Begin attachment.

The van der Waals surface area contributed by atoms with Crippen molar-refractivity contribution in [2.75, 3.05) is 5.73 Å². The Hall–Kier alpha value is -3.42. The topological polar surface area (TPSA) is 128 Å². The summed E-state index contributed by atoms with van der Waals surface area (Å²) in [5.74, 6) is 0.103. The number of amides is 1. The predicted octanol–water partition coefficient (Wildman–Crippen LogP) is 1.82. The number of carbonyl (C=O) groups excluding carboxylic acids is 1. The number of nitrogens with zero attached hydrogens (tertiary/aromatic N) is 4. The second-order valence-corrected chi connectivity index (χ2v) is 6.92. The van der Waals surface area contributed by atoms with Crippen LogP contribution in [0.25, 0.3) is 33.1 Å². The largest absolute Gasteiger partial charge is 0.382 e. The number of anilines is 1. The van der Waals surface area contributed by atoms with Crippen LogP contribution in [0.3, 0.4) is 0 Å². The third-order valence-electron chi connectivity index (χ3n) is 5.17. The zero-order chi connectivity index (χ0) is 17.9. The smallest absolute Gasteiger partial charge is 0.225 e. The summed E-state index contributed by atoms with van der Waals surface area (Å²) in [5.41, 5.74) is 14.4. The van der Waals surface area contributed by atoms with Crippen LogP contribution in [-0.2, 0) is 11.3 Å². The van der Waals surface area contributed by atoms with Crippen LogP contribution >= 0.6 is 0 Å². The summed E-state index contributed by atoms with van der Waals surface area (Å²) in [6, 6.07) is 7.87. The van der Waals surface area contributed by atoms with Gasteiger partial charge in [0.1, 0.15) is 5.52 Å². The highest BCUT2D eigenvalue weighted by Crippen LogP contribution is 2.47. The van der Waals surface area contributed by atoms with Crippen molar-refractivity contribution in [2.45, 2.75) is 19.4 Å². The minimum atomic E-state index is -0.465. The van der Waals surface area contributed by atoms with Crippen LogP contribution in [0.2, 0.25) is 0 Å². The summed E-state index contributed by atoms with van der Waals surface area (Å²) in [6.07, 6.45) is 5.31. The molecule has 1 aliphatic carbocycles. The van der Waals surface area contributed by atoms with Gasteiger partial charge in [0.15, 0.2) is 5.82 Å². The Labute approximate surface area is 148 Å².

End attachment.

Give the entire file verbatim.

The van der Waals surface area contributed by atoms with Crippen molar-refractivity contribution in [2.75, 3.05) is 5.73 Å². The Hall–Kier alpha value is -3.42. The topological polar surface area (TPSA) is 128 Å². The summed E-state index contributed by atoms with van der Waals surface area (Å²) in [5.74, 6) is 0.103. The number of amides is 1. The predicted octanol–water partition coefficient (Wildman–Crippen LogP) is 1.82. The number of carbonyl (C=O) groups excluding carboxylic acids is 1. The number of nitrogens with zero attached hydrogens (tertiary/aromatic N) is 4. The second-order valence-corrected chi connectivity index (χ2v) is 6.92. The van der Waals surface area contributed by atoms with Crippen LogP contribution in [0.25, 0.3) is 33.1 Å². The largest absolute Gasteiger partial charge is 0.382 e. The number of anilines is 1. The van der Waals surface area contributed by atoms with Crippen LogP contribution in [0.3, 0.4) is 0 Å². The third-order valence-electron chi connectivity index (χ3n) is 5.17. The zero-order chi connectivity index (χ0) is 17.9. The smallest absolute Gasteiger partial charge is 0.225 e. The summed E-state index contributed by atoms with van der Waals surface area (Å²) in [5.41, 5.74) is 14.4. The van der Waals surface area contributed by atoms with Crippen LogP contribution in [-0.2, 0) is 11.3 Å². The van der Waals surface area contributed by atoms with Crippen LogP contribution >= 0.6 is 0 Å². The summed E-state index contributed by atoms with van der Waals surface area (Å²) in [6, 6.07) is 7.87. The van der Waals surface area contributed by atoms with Gasteiger partial charge in [0.1, 0.15) is 5.52 Å². The highest BCUT2D eigenvalue weighted by Crippen LogP contribution is 2.47. The van der Waals surface area contributed by atoms with Crippen molar-refractivity contribution in [2.45, 2.75) is 19.4 Å². The minimum atomic E-state index is -0.465. The van der Waals surface area contributed by atoms with Crippen LogP contribution in [0.2, 0.25) is 0 Å². The summed E-state index contributed by atoms with van der Waals surface area (Å²) in [6.07, 6.45) is 5.31. The molecule has 1 aliphatic carbocycles. The van der Waals surface area contributed by atoms with Gasteiger partial charge in [0.15, 0.2) is 5.82 Å². The Labute approximate surface area is 148 Å².